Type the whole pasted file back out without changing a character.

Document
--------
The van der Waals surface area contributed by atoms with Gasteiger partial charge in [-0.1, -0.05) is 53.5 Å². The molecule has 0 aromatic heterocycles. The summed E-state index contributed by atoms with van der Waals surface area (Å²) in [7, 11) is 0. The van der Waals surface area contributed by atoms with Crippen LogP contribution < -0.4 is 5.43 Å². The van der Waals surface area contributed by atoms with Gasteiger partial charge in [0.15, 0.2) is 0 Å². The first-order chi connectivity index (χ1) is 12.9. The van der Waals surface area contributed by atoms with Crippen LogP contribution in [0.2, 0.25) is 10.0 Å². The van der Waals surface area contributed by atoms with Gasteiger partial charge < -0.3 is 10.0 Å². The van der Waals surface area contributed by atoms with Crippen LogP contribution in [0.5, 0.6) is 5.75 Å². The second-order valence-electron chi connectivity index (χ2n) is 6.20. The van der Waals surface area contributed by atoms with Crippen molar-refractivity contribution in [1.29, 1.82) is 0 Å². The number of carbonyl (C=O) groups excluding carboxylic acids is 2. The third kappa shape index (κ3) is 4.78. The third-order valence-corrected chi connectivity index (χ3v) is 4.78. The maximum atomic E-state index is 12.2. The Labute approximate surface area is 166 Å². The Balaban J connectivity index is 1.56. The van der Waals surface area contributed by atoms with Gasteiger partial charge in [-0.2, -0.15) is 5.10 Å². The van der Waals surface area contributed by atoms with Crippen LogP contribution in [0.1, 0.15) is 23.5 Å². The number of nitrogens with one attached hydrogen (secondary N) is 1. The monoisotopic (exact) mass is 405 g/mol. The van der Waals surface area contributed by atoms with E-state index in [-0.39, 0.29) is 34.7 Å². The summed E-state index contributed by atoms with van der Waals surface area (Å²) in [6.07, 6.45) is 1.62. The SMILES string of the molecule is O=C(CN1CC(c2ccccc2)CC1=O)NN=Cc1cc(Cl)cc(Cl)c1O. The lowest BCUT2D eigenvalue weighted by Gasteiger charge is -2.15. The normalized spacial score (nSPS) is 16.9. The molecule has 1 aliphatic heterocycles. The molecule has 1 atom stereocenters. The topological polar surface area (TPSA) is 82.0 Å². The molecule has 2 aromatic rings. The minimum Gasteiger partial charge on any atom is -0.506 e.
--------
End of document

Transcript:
The van der Waals surface area contributed by atoms with Gasteiger partial charge in [-0.1, -0.05) is 53.5 Å². The molecule has 0 aromatic heterocycles. The summed E-state index contributed by atoms with van der Waals surface area (Å²) in [7, 11) is 0. The van der Waals surface area contributed by atoms with Crippen LogP contribution < -0.4 is 5.43 Å². The van der Waals surface area contributed by atoms with Gasteiger partial charge in [0.15, 0.2) is 0 Å². The first-order chi connectivity index (χ1) is 12.9. The van der Waals surface area contributed by atoms with Crippen LogP contribution in [0.2, 0.25) is 10.0 Å². The van der Waals surface area contributed by atoms with Gasteiger partial charge < -0.3 is 10.0 Å². The van der Waals surface area contributed by atoms with Crippen LogP contribution in [0.5, 0.6) is 5.75 Å². The second-order valence-electron chi connectivity index (χ2n) is 6.20. The van der Waals surface area contributed by atoms with Crippen molar-refractivity contribution in [1.29, 1.82) is 0 Å². The number of carbonyl (C=O) groups excluding carboxylic acids is 2. The third kappa shape index (κ3) is 4.78. The third-order valence-corrected chi connectivity index (χ3v) is 4.78. The maximum atomic E-state index is 12.2. The Labute approximate surface area is 166 Å². The Balaban J connectivity index is 1.56. The van der Waals surface area contributed by atoms with Gasteiger partial charge in [-0.2, -0.15) is 5.10 Å². The van der Waals surface area contributed by atoms with Crippen LogP contribution in [0.1, 0.15) is 23.5 Å². The number of nitrogens with one attached hydrogen (secondary N) is 1. The monoisotopic (exact) mass is 405 g/mol. The van der Waals surface area contributed by atoms with E-state index in [-0.39, 0.29) is 34.7 Å². The summed E-state index contributed by atoms with van der Waals surface area (Å²) in [6.07, 6.45) is 1.62. The SMILES string of the molecule is O=C(CN1CC(c2ccccc2)CC1=O)NN=Cc1cc(Cl)cc(Cl)c1O. The lowest BCUT2D eigenvalue weighted by Gasteiger charge is -2.15. The normalized spacial score (nSPS) is 16.9. The molecule has 1 aliphatic heterocycles. The molecule has 1 atom stereocenters. The topological polar surface area (TPSA) is 82.0 Å². The molecule has 2 aromatic rings. The minimum Gasteiger partial charge on any atom is -0.506 e.